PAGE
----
Corporate Reputation: The Truth Will Set You Free

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This spring, Nielsen, the research firm best known for television ratings, released the results of its 2014 Global Reputation Study, and in the United States, 54 percent of respondents indicated they had personally stopped doing business with certain companies because of “something they learned about the way the company conducts itself.”

Corporate leaders generally think of their firm’s overall reputation purely in terms of product strengths, financial performance or processes, often leaving the heavy lifting of defining and building reputation to marketers and communicators. In what’s quickly becoming dubbed a “reputation economy,” managing your company’s reputation is a full-time job. The whole organization must think about reputation well beyond merely branding, positioning or managing financial risk.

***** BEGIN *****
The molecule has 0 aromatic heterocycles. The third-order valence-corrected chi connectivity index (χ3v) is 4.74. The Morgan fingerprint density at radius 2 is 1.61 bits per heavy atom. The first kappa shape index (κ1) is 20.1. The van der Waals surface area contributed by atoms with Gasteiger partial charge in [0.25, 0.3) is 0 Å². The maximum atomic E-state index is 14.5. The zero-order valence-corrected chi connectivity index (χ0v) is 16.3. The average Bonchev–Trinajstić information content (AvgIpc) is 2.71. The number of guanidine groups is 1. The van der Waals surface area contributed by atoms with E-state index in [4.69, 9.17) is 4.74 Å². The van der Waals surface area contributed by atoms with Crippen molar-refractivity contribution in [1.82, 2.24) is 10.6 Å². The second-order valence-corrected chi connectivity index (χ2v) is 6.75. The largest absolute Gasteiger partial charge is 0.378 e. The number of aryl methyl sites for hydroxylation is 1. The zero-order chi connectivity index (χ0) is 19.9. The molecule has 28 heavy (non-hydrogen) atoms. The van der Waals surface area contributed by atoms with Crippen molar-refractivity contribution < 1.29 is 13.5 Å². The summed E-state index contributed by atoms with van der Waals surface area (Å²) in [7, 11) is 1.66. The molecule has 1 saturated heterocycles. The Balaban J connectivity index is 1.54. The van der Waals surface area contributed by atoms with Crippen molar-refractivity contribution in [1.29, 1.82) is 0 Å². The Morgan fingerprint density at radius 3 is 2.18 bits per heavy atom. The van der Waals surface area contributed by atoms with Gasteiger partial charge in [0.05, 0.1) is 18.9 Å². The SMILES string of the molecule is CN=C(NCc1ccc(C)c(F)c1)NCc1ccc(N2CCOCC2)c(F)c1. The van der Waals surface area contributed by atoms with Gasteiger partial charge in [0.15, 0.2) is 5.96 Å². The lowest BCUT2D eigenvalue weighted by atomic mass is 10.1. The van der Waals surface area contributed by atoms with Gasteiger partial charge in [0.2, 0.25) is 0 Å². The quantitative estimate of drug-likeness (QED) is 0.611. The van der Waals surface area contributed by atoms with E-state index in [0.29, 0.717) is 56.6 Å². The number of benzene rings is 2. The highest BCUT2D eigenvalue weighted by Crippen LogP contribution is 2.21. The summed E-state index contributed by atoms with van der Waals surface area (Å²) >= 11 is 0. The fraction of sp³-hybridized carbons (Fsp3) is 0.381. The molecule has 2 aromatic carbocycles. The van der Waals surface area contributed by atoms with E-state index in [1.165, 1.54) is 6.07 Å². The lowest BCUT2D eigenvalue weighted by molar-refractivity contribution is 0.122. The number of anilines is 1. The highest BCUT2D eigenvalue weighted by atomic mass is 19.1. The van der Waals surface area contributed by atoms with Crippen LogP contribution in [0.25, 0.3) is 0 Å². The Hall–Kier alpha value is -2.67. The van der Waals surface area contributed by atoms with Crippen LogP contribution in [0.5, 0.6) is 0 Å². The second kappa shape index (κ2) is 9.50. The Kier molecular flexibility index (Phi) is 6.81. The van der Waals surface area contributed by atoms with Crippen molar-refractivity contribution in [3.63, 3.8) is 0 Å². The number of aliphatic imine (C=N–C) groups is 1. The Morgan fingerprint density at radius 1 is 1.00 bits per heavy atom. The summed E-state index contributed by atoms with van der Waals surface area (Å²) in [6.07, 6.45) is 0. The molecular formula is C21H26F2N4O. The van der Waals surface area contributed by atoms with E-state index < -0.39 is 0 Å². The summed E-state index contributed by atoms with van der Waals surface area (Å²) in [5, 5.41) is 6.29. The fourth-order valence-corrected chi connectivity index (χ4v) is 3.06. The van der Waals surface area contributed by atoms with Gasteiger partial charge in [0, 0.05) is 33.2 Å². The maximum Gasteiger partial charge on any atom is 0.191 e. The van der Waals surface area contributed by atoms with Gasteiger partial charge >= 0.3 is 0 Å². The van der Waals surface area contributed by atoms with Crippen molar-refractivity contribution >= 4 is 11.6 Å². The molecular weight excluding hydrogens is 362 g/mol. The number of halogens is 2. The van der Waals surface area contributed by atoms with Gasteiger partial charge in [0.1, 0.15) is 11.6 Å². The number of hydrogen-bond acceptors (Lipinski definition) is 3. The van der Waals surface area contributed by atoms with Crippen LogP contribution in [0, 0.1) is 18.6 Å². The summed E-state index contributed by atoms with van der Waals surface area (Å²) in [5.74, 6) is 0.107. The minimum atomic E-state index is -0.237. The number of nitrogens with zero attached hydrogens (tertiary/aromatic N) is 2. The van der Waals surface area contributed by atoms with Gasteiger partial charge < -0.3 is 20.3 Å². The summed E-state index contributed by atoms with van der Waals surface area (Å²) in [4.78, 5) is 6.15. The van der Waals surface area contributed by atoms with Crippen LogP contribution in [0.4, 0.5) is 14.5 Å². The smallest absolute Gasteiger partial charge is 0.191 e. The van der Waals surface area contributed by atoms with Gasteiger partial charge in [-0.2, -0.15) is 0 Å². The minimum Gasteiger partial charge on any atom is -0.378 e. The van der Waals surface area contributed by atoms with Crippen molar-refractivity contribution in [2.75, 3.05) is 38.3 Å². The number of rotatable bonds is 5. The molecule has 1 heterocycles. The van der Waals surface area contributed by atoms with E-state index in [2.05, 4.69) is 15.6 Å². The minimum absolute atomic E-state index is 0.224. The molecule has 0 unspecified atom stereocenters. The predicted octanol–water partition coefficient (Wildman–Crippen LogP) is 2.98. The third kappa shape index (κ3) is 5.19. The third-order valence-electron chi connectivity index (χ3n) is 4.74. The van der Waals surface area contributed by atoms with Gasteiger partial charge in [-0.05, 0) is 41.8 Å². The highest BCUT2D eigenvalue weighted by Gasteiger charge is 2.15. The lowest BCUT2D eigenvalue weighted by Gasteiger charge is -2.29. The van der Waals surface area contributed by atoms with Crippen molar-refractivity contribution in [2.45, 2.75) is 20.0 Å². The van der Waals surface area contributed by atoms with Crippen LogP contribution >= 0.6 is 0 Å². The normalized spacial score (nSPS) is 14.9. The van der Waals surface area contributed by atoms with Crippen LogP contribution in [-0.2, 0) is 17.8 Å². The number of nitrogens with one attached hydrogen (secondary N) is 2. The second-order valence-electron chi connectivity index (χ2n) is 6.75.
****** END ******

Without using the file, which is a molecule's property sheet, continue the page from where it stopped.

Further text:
In a recent white paper—“The Truth Will Set You Free: Debunking Three Myths about Corporate Reputation”—Pierpont Communications identified three critical myths that can cloud the judgment of business leaders when thinking about their company’s reputation:

Myth #1: Awareness equals reputation: Building reputation is always founded on your integrity, including how you conduct your core business as well as how that gets communicated to your employees and the outside world.

Myth #2: My reputation is what I say it is: This, above all, is the trap that organizations fall into far too often. Telling the world about your stellar reputation when there is more than meets the eye will fool no one. In essence, you can’t just say what or who you are: you must walk your talk.

Myth #3: I don’t need to care about reputation – I just need to manage risk: Reputation-building programs need to be closely aligned to the firm’s risk management functions, and vice versa.

To read more about how you can successfully manage your company’s reputation and debunk these myths in the workplace, read the full article here.

James (Jim) Savage is Senior Vice President and General Manager of Pierpont’s Dallas office.